Discuss: Students share their answers to the questions, and compare the differences between them.

Remarks

Most of the apps that we rely on in everyday life, ones that give us directions or recommend restaurants in the area, fairly open ended. That means that there are many different outputs that could be considered correct, and many different ways that the apps could use the inputs they have available to them.

Prompt: Now, take a few minutes to think of an app that you think is useful, then imagine a way that it could be improved. Share your thoughts with your elbow partner, and work together to think of what extra input you might need to make those improvements work.

Remarks

You'll have a chance to try out some of your ideas as we look to our unit project in which you will create a prototype of an app.

Extension Activities

App Store Exploration

Have students visit an app store like Google Play or Apple’s App Store. Instruct them to find a non-gaming app and conduct the same analysis as in the activity guide (problem it solves, information it needs, output it provides to the user).

View on Code Studio

Problem Solving - Computers and Logic: Lesson 8 - Processing with Apps

Background

In this lesson you will explore the ways apps process different kinds of information in order to solve problems.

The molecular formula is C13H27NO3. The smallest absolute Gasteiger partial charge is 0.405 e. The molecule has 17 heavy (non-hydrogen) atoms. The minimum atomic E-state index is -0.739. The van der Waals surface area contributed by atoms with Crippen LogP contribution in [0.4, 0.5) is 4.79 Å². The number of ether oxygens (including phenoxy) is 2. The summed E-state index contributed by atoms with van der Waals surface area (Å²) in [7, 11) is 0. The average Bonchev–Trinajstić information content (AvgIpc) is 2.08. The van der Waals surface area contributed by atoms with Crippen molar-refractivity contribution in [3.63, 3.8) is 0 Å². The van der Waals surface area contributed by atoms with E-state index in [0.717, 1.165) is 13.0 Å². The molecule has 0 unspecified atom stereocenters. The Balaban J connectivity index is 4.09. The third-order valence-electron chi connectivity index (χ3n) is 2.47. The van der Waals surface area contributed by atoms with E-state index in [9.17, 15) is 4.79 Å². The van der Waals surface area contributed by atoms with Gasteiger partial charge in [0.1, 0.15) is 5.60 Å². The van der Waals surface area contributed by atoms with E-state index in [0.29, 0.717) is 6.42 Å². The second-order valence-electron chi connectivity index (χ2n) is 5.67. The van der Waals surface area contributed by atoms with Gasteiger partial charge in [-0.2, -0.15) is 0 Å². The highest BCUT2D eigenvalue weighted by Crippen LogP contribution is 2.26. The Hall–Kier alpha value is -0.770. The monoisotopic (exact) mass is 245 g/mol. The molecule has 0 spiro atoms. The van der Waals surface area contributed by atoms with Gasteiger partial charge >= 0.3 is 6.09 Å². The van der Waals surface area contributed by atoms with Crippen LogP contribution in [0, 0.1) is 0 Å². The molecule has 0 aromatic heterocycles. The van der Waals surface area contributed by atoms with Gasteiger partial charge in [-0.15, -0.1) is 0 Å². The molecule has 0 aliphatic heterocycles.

Resources

View on Code Studio

Student Instructions

Input / Output

Look at the picture below.

Discussion Questions

  • What problem does this piece of software address?

  • What information is input to the smartphone?

  • What information is stored in the smartphone?
  • What information is processed by the smartphone?
  • What information is output by the smartphone?

  • What other types of input are available to the smartphone?

View on Code Studio

Teaching Tip

Students should note that the app only needs two pieces of information to work: the current date and the date of Halloween. The current date, in this activity, comes from the clock, but students may note that it's possible to get the date from the Internet as well. The date of Halloween, in this activity, comes from the Internet, but students may note that this information could also be stored in the phone, because it doesn't change between uses of the app.